A model of love in Juliusz Słowacki’s Mary Stuart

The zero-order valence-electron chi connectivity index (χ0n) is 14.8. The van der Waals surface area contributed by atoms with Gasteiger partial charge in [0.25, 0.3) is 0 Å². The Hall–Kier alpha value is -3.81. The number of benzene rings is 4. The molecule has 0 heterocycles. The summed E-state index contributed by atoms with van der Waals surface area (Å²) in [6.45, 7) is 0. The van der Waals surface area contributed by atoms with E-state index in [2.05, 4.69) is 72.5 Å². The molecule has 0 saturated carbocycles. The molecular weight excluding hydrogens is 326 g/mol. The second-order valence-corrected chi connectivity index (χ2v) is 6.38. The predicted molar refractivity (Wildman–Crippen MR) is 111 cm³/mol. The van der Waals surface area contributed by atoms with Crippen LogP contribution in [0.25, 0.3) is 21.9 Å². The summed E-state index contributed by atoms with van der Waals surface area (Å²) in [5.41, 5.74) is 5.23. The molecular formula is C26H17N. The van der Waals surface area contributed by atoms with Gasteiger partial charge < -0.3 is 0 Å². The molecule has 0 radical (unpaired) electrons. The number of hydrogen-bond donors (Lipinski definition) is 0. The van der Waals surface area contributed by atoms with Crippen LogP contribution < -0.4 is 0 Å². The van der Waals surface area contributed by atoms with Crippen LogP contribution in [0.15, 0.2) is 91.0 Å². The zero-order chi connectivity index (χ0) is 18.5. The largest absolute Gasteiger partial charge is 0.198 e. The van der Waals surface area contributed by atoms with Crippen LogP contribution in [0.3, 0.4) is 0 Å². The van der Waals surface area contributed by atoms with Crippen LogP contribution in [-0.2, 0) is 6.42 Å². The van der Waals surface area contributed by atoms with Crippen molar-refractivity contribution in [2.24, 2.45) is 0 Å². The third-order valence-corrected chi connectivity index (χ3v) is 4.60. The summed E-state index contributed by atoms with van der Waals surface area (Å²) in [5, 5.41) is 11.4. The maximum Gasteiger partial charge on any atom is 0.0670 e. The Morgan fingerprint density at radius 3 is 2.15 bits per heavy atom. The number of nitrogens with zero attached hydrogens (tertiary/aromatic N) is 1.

In my article I treat Mary Stuart from Juliusz Słowacki’s play as a very controversial figure. According to Józef Ujejski, she has many traits of a capricious though innocent child. Juliusz Kleiner was fascinated by her mysteriousness, her tendency to do good deeds which ultimately, and seemingly accidentally, always became bad. For Eugeniusz Sawrymowicz Mary is an independent, resolute woman who was born to be a queen. As such she is a typical example of the muses of Provencal poets who emancipated the fair sex already in the Middle Ages. Leszek Libera holds a different opinion on Słowacki’s portrayal of Mary Stuart. According to him, Słowacki created a portrait of a very spoilt, cold, sophisticated and ruthless woman. Słowacki presents the queen at her downfall – both moral and political. The figure of Mary Stuart should, therefore, be regarded as a “victim” of the medieval model of love. Despite the fact that she was loved by many people, she felt very lonely all her life. Misunderstood by those around her, she was unable to reciprocate the strong affection she was given, though she wanted to do so. And this is the figure created by the young Słowacki in his most mature play before Kordian.